This is Ethan. The kid who went all the way to the book fair in Philly with me and did not want to buy a book. He came for one purpose: to go to a gift shop.
We ran out of time and had to head back to the Bronx without going to a gift shop. So, he spent his 10 dollars on food, pizza and soda to be exact.
When he complained about not being able to go to the gift shop, I promised him that we would set up our own gift shop at the center…with items from the museums in Philadelphia.
It took a lot of internet searching but finally, I found toys, books, games, journals and even candy to sell. We set up our own store at the center and it was a success! We had four books signed by authors (that no one brought), Benjamin Franklin Journals (that staff brought), Liberty Bell Sharpeners (that kids brought and got in trouble with their teachers with), and then popular toys like play dough and frozen dolls that they sold for two dollars. He was the owner and made almost 100 bucks selling merchandise to parents and children after he finished his homework. He even hired his friend, Brianna.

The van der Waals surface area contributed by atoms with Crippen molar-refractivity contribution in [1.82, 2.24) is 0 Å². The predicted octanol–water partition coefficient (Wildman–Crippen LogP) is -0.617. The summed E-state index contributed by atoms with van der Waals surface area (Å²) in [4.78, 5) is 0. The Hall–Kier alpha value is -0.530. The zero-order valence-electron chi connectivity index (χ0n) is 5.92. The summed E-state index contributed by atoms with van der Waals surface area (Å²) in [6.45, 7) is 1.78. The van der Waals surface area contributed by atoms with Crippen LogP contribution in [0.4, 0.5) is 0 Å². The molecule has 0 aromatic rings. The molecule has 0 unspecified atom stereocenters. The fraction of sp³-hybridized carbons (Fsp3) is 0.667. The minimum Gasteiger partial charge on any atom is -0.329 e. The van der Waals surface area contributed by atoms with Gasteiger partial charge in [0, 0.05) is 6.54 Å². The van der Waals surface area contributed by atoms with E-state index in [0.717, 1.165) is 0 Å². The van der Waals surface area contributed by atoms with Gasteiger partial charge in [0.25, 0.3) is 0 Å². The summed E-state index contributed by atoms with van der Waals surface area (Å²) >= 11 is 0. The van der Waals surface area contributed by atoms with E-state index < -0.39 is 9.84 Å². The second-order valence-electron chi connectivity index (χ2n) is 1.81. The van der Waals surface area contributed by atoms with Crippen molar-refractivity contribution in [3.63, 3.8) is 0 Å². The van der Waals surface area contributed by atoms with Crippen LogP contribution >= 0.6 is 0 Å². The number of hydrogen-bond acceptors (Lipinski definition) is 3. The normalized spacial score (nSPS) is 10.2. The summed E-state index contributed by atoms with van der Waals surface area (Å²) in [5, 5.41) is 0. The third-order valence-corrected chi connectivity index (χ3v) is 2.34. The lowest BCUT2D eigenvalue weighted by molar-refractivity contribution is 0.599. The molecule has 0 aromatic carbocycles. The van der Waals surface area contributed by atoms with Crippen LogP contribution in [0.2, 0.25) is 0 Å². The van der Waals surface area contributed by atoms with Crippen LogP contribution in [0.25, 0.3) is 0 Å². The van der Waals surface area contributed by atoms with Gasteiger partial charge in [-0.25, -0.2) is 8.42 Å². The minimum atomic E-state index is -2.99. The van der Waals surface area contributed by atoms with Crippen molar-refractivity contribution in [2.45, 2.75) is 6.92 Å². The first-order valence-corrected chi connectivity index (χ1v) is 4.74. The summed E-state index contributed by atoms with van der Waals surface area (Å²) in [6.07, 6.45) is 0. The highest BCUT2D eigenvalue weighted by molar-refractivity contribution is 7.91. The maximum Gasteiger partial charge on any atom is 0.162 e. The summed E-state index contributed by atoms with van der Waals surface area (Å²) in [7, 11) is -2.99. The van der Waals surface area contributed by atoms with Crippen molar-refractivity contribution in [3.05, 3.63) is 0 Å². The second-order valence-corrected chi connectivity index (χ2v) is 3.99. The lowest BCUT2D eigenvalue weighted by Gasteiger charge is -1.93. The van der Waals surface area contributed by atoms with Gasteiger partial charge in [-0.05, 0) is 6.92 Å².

Today, during Circle time they will get paid and honored for creating an idea and working on it went through (aka, nagging Ms. Lilly until they had their way).
But- Now we have a dilemma.
The dilemma is not how much I should pay them but should Ethan get paid? After a week of being a great sells person, he seemed to be on a mission of mischievous acts!
On Tuesday during a presentation about culture in Africa; he sat in the front and talked and laughed with his friends. The presenter had to stop talking to reprimand them.
Then, on Thursday, he joined another little boy in teasing a child about having ‘fake’ Jordan sneakers (which really got me upset).
I want to pay him. But I also want to teach him a lesson. How can both be achieved?